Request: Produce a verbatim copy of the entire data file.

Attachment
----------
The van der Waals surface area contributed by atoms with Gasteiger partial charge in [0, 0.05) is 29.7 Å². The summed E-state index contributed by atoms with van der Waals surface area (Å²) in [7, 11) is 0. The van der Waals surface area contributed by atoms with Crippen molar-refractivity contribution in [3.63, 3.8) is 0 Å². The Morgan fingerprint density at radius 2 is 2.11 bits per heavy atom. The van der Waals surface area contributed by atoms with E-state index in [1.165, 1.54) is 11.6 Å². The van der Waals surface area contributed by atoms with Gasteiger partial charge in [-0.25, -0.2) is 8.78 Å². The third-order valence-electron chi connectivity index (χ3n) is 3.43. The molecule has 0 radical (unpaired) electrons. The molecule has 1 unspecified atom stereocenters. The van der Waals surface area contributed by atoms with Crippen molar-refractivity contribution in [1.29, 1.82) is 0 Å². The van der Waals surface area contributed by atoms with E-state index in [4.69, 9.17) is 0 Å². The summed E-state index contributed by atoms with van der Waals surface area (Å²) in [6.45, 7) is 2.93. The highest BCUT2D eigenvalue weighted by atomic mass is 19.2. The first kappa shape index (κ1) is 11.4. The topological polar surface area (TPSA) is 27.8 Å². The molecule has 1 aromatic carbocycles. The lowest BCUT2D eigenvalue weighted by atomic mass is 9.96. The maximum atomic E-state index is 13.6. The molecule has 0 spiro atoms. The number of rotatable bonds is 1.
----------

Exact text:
The van der Waals surface area contributed by atoms with Gasteiger partial charge in [0, 0.05) is 29.7 Å². The summed E-state index contributed by atoms with van der Waals surface area (Å²) in [7, 11) is 0. The van der Waals surface area contributed by atoms with Crippen molar-refractivity contribution in [3.63, 3.8) is 0 Å². The Morgan fingerprint density at radius 2 is 2.11 bits per heavy atom. The van der Waals surface area contributed by atoms with E-state index in [1.165, 1.54) is 11.6 Å². The van der Waals surface area contributed by atoms with Gasteiger partial charge in [-0.25, -0.2) is 8.78 Å². The third-order valence-electron chi connectivity index (χ3n) is 3.43. The molecule has 0 radical (unpaired) electrons. The molecule has 1 unspecified atom stereocenters. The van der Waals surface area contributed by atoms with Crippen molar-refractivity contribution in [1.29, 1.82) is 0 Å². The van der Waals surface area contributed by atoms with E-state index in [4.69, 9.17) is 0 Å². The summed E-state index contributed by atoms with van der Waals surface area (Å²) in [6.45, 7) is 2.93. The highest BCUT2D eigenvalue weighted by atomic mass is 19.2. The first kappa shape index (κ1) is 11.4. The topological polar surface area (TPSA) is 27.8 Å². The molecule has 1 aromatic carbocycles. The lowest BCUT2D eigenvalue weighted by atomic mass is 9.96. The maximum atomic E-state index is 13.6. The molecule has 0 spiro atoms. The number of rotatable bonds is 1.